Finding a suitable investment for a child’s inheritance can be a daunting task for parents. Firstly, there is often an emotional attachment to the money because of the way it was generated. Secondly, there is often a reluctance to take investment risk because any loss is considered to be a waste of the inheritance and disrespectful of the gift. This means that the investment has the potential to lose value in real terms over time.
Inheritances left by family members to children often have little structure about how and when a child should benefit from the money. This means that substantial funds can be bequeathed, without restriction, to children once they reach 18, whether or not they are in a suitable place to receive it and use it wisely.
To add to this, there are also tax considerations to take into account and a requirement to ensure that you, as a parent, do not get a tax bill as a result of the investments that are in place for your children.
Fortunately, there are various means to invest an inheritance to ensure that your children continue to benefit throughout their lives.
Savings Accounts: The simplest and most common solution is to place the money into a savings account, using the funds for education fees, house deposits, and even wedding expenses. This strategy may suit smaller sums of money, but issues start to arise for larger amounts. Any interest earned over £100 is assessable to the parent’s marginal rate of income tax.
Then there is the interest rate itself. A quick Google search will show that even the best interest rates can’t keep pace with inflation, eroding the purchasing power of the inheritance.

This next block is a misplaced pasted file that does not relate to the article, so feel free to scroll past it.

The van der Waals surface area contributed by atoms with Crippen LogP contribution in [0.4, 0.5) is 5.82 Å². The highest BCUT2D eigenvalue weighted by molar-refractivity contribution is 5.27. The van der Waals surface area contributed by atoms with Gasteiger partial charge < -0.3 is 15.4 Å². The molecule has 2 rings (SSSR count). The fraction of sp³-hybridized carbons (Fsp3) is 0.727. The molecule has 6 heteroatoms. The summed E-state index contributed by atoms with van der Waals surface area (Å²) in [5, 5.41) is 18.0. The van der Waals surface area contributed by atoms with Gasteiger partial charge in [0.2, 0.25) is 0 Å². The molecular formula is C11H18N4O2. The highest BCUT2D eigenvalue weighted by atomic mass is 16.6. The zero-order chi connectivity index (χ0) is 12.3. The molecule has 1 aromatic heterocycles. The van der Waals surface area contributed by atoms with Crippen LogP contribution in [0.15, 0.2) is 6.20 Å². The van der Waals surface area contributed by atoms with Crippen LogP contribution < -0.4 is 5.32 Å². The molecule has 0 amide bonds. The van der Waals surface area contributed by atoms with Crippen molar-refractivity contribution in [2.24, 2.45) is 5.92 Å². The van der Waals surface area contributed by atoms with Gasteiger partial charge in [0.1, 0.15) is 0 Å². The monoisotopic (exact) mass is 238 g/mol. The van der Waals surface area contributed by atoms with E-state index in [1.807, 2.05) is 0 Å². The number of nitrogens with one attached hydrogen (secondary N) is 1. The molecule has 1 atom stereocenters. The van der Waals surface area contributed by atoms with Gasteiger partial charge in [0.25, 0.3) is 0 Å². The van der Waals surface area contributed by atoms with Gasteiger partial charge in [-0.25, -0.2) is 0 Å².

ISA and Junior ISA Investments: Most people will be familiar with ISAs; they allow investments to grow free of Income and Capital Gains Tax with annual contributions capped at £20,000. Stocks and Shares ISA’s can only be opened at the age of 18 but Junior ISA’s (or JISA’s) can be utilised from birth.
The annual allowance for JISA’s is set at £4,368 and means that you can regularly move the inheritance over to a tax-efficient environment and kick-start your children’s ISA assets. This also allows for the inheritance to gain exposure to equity markets and with a time horizon of up to 18 years, providing ample time for the effects of compound interest to work its magic.
However, there is an inherent disadvantage. Once your child reaches the age of 18, the account defaults to a regular ISA and as such you lose any and all control of the account. And, at that point, who knows where the money will go? Possibly not textbooks and stationery.
Trust Planning: Trust planning enables you to maintain control over your children’s inheritance regardless of age. Predicting whether a young child will be mature enough at 18 to use such a large sum of money wisely is impossible, and most parents would prefer to retain some control and flexibility over when their child gains access.
The use of a Discretionary Trust allows parents (as trustees) to dictate the underlying investments but, more importantly, when their children can withdraw the funds. An added benefit of a Trust is that the money sits outside of the parent’s estate and as such avoids any nasty inheritance tax charges.
The message to come out of all of this is that an inheritance can quickly become both an asset and a liability. It requires careful planning to make sure that it becomes a fitting legacy for the person that bequeathed it. At Foresight, our Wealth Strategists can consider all the options with you and make sure that an inheritance can be the springboard to a sound financial future.
Please contact us if you would like further details.